Both of these guys have been the top overall hitter in the past two seasons, yet, I’m not completely sold. Blackmon has seen a crazy surge in power, but a massive decrease in speed. Betts saw an extreme dip in his numbers last year, with an alarming .264 batting average. While I would take these guys on my team, they are not worth a Round 1 pick in my opinion and will not be involved in my early-round strategy.
Corey Kluber, SP, Cleveland Indians
Chris Sale, SP, Boston Red Sox
These two studs are definitely safe in that they have averaged over 30 starts a season over the past three years and have been Top-20 Fantasy players in the same time frame. However, I do not think that they can provide the massive upside that Scherzer or Kershaw give you. While these guys would be huge aces on your staff, pitching is deeper (in most league formats) than elite hitting so I just will not pass up some of the better hitters available to reach on a starting pitcher.
There are not enough data points in these players’ young careers to qualify their early-round strategy safety, but they have immense potential.
Aaron Judge, RF, New York Yankees
Cody Bellinger, 1B/LF/RF, Los Angeles Dodgers
The two rookies of the year from last year came on to the scene about as explosively as any rookies in baseball history. They combined for over 90 home runs and more than 200 RBI. However, both players are move near the middle of the road in speed and batting average numbers and there is the threat of a sophomore slump. I think the one guarantee with both of these hitters is that the power will be there and you can do worse with your early-round draft strategy than securing elite power.
Carlos Correa, SS, Houston Astros
Francisco Lindor, SS, Cleveland Indians
These two young shortstops both give you amazing power for their position and Lindor gives you speed while Correa gives you average. What keeps these players lower is the depth at their position. In most redraft leagues there will be as many as five shortstop-eligible players taken in the first 20 or so picks. These two do not separate themselves from the pack enough to warrant the cost for your early-round strategy.
These players have been keeping their lofty status in their name only.
Kris Bryant, 1B/3B/LF, Chicago Cubs
Bryant is really good in a lot of areas, but I would not say he is elite in any single spot. He did not hit 30 home runs last year in a year that 41 different players accomplished that feat. His positional flexibility is a huge plus, but I think his total upside is limited to a really great, but not elite Fantasy Baseball Player.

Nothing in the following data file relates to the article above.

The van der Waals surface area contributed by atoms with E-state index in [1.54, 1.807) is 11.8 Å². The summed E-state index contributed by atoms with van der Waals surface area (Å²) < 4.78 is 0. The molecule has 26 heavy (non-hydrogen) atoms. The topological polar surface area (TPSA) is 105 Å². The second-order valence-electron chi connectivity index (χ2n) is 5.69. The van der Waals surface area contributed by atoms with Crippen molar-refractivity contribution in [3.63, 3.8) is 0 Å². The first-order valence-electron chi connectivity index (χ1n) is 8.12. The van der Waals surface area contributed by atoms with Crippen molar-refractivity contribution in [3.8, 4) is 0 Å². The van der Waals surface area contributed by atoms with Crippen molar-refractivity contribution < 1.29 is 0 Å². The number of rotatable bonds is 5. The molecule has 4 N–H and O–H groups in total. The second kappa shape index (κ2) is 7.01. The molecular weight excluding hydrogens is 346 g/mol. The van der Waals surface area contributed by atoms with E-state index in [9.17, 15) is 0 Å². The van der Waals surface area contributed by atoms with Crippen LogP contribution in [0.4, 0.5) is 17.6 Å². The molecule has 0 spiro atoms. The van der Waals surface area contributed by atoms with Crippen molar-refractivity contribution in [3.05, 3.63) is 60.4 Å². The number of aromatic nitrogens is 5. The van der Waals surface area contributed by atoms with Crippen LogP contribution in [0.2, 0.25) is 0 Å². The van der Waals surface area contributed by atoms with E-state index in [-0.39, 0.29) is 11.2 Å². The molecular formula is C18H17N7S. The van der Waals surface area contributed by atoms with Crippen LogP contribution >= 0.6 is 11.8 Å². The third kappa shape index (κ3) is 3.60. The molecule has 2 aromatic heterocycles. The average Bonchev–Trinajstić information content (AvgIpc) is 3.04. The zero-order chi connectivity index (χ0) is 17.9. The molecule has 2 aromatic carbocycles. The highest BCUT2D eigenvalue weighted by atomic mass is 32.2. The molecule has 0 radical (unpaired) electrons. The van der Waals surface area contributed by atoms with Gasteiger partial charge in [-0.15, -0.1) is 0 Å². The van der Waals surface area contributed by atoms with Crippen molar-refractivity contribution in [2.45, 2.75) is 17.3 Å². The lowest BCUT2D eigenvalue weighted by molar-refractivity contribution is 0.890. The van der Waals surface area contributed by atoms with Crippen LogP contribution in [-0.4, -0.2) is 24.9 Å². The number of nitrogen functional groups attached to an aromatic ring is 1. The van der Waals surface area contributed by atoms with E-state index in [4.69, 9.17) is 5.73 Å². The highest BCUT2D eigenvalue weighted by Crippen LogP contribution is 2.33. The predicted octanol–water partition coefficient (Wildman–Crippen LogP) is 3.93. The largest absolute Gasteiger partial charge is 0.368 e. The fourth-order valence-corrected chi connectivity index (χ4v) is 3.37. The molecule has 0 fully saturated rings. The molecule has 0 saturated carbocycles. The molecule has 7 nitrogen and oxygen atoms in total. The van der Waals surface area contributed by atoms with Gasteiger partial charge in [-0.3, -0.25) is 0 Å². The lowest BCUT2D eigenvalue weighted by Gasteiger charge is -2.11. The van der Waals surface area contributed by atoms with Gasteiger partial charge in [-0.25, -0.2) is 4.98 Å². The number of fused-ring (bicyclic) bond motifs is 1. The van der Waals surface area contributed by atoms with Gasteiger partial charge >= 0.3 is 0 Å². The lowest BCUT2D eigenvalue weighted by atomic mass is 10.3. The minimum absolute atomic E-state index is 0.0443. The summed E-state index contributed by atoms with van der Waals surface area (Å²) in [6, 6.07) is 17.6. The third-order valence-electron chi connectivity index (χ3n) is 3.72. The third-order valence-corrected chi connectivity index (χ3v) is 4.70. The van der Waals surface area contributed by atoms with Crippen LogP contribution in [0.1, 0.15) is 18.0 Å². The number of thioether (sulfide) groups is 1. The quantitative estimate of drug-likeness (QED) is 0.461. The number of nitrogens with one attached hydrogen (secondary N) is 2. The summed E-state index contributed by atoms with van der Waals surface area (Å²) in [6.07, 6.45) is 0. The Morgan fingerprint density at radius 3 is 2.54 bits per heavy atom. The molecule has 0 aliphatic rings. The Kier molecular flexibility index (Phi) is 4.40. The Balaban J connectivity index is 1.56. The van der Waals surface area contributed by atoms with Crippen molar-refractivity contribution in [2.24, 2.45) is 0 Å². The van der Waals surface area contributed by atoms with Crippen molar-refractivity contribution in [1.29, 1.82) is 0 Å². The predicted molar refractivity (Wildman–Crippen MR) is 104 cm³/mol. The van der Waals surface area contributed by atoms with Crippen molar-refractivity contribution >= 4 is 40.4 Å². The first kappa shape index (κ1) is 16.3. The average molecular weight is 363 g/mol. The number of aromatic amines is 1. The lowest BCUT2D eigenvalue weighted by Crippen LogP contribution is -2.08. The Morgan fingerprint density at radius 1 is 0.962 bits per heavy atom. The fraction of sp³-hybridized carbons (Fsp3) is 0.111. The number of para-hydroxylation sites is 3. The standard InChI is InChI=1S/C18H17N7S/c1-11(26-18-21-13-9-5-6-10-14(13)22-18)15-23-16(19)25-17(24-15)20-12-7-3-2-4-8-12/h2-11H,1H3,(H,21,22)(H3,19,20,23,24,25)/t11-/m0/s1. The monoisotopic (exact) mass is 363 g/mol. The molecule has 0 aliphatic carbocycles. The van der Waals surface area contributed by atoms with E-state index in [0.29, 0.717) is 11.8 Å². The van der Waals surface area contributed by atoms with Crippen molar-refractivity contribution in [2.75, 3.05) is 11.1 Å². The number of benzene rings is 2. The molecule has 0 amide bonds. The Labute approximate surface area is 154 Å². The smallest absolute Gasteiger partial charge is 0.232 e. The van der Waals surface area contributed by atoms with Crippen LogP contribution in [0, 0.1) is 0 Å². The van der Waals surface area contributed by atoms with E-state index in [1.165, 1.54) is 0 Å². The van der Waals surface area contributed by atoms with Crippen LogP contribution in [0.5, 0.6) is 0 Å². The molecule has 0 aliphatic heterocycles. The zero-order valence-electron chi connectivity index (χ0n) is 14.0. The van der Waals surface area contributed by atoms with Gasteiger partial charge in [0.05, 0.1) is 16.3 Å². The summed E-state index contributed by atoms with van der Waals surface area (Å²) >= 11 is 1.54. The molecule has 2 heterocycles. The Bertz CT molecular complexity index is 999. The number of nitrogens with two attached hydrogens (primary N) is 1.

Manny Machado, SS/3B, Baltimore Orioles
Machado followed up a massive year with a sub-par (for his standards) 2017. He saw an 11% decrease in home runs, a 12% decrease in batting average and a 22% decrease in runs scored. He has only nine stolen bases over the past two seasons combined after stealing 20 in 2015. If his name was not Manny Machado he would be more in the Rounds 3-4 range.
Anthony Rizzo, 1B/2B, Chicago Cubs
Rizzo is what he is: 32 home runs, 95 runs scored, 105 or so RBI with a .275 average. That’s a great player to have on your team. He just does not provide the all-around upside that I want in my early-round strategy.
These two players could end up 1-2 overall at the end of the year… or they could not play 162 games between the two of them.
Trea Turner, 2B/SS/CF, Washington Nationals
Giancarlo Stanton, RF, New York Yankees
Turner was the flavor of the pre-season last year, as I saw some rank him ahead of Mike Trout. He then played less than 100 games. Don’t get me wrong, his production was massive in that time frame (extrapolates over a full year to 125R/18HR/75RBI/77SB/.284AVG). I just need to see him play a full season before using him in my early-round draft strategy.
Stanton moves to New York after one of the best non-juiced power seasons ever. But it was also the first time in his 8-year career that he played more than 150 games, and only the third time he has played more than 123. If you can promise me 150+ from the big fella then I am all-in on him. Until he proves that though, I will let others involve him in their early-draft strategy.
Safe, High Floors
Freddie Freeman, 1B/3B, Atlanta Braves
Freeman tends to miss some time every year, but he consistently gets to the Top-40 range by the end of it. If he plays every game, could he crack the Top 20? Maybe. But I would focus on his floor because it’s a short way to his ceiling from there.
Brian Dozier, 2B, Minnesota Twins
Dozier is not going until Round Three in most drafts, but I would definitely take him in the second. He never misses time, always gives you a lot of power with solid speed, and has crept his batting average to an above-average level. He is just a solid Fantasy Baseball asset to use in your early-round strategy.
Dipped Last Year
These guys all took huge dips in their production last year for different reasons.
Josh Donaldson, 3B, Toronto Blue Jays
The power was still there (33 bombs in just 113 games) and it was his first major DL stint. However, he is 32 years old now and power and/or health can dissipate at a moment’s notice at that age.
Madison Bumgarner, SP, San Francisco Giants
The dreaded off-the-field injury hit Bumgarner last year and has to prove his health is back to where it had been.
Starling Marte, LF/CF, Pittsburgh Pirates
A PED suspension cut his season in half last year, and I will need a full year off the juice to re-evaluate where he is at.
Spiked in 2017
These guys saw an increase in production but need to prove that they can continue it.
J.D. Martinez, RF, Free Agent
George Springer, CF/RF, Houston Astros
Jose Rarmirez, 2B/3B/LF, Cleveland Indians
At the point in which you would take these guys (end of Round 2 or later), it is just hard to find true safety in your early-round strategy. I would not reach on any of these three chasing last year’s stats, but they are fine picks at the Round 2/3 turn. We will have to see where Martinez ends up.
That’s it for my look at the early-round strategy for Fantasy Baseball redraft leagues this year. As far as safety goes, picking at the turn and snagging a Joey Votto/Max Scherzer would be my favorite early-round strategy.